Warboss – “What are dose orange lads ? They jumped out of dat tank we couldn’t scrap coz you’re zoggin’ leg got stuck Slackwort, dose look like some nasty gu…. bloody ‘ell dey just melted half me retinyou… cretinou…retin…me mates.”

Stormboyz – “Oi, dat’s da boss over there and he just got slagged by dem orange gizas, maybe we should give him a hand?”

Turn 4

Lootas – “Help, we have green fings wot isn’t Orkz killing us….argggghhhhh.”

Big Mek – “Is alright lads, all I got to do is flick this……*WHOMF* /big mek vanishes in a flash of lightning leaving only his sming boots behind/”

The rest of the battle can really be summarised by the line ” We iz getting shot up.”

With 5 loot objective round the table I was holding two and the Eldar one. Two Dire Avengers were all that was left of their unit and they were camping their objective. I had my Shoota Boyz squad holed in a wood sitting on their objective. For the first three turns I had blasted and chopped my way through a decent portion of the Eldar army, although the Fire Prism was annoyingly still at full strength. My Warboss had butchered a Falcon and the Stormboyz had seen off a Guardian squad as well as the Fire Dragons that had seen the end of the Mega-nobz. The Wave Serpent that had got to my deployment zone was falcon punched by a nob with a power klaw causing its precious cargo of Scorpions and attendant Autarch to punch out. This turned out to have been a bad move on my part. The Scorpions went into the Lootas with expected results. My Big Mek tried to shoot them and for the third game in a row rolled a double 1 and vaporised himself. A full mob of 20 Orks went into the Scorpions and took some casualties, they fought back only to see Gribblin only fail a single armour save! The sweeping advance hacked the rest of the unit apart. The following turn the Scorpions went into another unit of boyz, again hacking them to pieces and running them down. This left my depleted boyz mob who held the centre objective facing the almost full strength Scorpions. They’d already seen two units of 20 get wiped out. In went the Scorpions, slaughtered all but a couple of boyz and the Nob, who did a couple of wounds back but were still soundly beaten. This left us with one objective a piece. The Warboss wandered over and did a fantastic job of showing why I shouldn’t even bother buying him ‘eavy armour as the scorpions shot at him before assault and took two wounds off him as I couldn’t pass the 4+ saves….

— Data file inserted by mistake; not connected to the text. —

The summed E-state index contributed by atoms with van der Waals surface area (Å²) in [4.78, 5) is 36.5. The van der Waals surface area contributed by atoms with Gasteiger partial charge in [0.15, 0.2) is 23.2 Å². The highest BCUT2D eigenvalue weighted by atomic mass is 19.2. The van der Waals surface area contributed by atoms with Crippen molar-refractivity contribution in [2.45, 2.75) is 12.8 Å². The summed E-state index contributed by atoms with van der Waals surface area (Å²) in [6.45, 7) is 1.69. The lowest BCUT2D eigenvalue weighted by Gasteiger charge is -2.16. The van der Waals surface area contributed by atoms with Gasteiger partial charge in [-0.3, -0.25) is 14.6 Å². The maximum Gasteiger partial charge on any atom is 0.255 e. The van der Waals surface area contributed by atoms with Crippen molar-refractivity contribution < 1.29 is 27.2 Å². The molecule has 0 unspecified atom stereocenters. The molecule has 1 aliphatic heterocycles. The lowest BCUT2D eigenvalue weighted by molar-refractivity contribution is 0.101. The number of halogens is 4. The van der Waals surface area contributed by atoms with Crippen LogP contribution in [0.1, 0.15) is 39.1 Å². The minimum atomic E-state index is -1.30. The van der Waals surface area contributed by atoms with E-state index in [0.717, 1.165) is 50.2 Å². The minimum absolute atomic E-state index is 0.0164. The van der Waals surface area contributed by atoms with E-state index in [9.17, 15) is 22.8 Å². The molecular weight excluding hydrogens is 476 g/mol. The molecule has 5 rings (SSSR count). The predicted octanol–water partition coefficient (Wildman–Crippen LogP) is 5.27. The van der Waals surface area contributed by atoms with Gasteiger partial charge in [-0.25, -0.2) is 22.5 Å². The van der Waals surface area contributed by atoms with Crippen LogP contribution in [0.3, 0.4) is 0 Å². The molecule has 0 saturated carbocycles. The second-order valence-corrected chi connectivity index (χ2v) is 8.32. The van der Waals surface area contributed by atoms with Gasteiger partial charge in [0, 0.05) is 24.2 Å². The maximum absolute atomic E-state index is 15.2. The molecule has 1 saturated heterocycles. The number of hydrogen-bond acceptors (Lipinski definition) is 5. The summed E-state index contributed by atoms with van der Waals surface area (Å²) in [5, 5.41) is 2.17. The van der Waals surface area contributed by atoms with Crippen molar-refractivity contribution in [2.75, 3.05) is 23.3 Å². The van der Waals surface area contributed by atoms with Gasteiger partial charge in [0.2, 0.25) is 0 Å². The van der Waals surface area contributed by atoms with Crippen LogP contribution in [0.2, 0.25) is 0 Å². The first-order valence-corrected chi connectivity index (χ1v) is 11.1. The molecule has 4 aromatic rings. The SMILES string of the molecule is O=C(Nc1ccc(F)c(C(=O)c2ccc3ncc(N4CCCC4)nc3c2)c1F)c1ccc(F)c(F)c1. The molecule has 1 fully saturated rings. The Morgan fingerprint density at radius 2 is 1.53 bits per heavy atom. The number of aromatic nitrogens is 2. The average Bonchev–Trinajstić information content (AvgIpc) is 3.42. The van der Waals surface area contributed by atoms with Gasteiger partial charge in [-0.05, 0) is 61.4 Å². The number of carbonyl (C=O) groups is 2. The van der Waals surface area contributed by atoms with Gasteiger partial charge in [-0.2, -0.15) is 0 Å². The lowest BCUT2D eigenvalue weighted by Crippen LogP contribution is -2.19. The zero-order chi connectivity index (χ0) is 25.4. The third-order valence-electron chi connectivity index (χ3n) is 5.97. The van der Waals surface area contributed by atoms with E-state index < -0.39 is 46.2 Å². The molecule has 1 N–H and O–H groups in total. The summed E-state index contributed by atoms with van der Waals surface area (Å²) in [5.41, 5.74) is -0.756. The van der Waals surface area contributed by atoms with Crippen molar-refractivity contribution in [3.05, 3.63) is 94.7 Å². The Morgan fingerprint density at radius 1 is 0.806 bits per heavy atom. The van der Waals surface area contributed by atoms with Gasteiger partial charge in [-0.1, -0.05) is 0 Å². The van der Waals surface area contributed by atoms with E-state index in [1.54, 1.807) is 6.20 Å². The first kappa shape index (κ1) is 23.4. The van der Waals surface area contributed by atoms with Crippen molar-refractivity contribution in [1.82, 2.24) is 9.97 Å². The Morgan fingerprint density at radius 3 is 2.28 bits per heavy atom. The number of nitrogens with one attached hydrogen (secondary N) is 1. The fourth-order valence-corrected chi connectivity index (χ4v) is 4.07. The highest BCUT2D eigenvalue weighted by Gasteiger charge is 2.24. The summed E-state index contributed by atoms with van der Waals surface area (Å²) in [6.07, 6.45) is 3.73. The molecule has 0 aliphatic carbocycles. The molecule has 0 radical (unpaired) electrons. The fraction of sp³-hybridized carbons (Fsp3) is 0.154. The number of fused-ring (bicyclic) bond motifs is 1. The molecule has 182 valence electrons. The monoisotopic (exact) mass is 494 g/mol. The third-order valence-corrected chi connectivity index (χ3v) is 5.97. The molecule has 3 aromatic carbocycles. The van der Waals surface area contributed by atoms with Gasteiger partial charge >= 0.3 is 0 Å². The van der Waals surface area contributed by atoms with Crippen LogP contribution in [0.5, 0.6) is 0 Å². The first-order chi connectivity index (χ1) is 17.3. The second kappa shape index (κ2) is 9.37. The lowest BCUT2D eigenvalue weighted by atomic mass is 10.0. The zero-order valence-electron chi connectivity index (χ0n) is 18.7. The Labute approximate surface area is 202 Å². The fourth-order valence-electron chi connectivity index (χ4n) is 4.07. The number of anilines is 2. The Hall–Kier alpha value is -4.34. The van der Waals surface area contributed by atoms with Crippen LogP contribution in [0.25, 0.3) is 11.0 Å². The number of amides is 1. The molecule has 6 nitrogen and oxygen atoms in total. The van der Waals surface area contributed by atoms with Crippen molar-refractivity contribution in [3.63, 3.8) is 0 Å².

He was then finished off by the Autarch in assault. Not one of Tuffgit’s most glorious moments. All that I had left on the table was my Shoota Boyz and the Trukk the Mega-nobz had been rolling in that had had its Big Shoota blown off. So, in true Ork fashion I conga-lined the shoota boyz so that the sat on two objectives. It boiled down to the last turn of the Autarch against the Boyz. I shot the unit, they took casualties, leadership test was taken, they legged it. Rallied in the final turn but were out of range for assaulting so the Orks won 2-1.

I have to say that this was one of the most fun games I have had. For the first few turns the Eldar got hammered by the Orks but then the Scorpions single-handedly seemed to be winning them the game for the last few turns as they carved through Boyz mobs like they weren’t even there. Although, there was some decent rolling for armour saves on Gribblin’s part. However, that just added some nice tension to the game. By turn 6 we both had virtually nothing left and we were heading for a draw as Gribblin was heading to contest one of my objectives to tie the game 1-1. Luck was on my side though but this was a very close and bloody game.

Once my home internet is fixed I will probably update with a couple of photos that I took.

Things I learnt from this game;

  • Need larger units of Boyz like I thought I did. Was already working on modified list before this game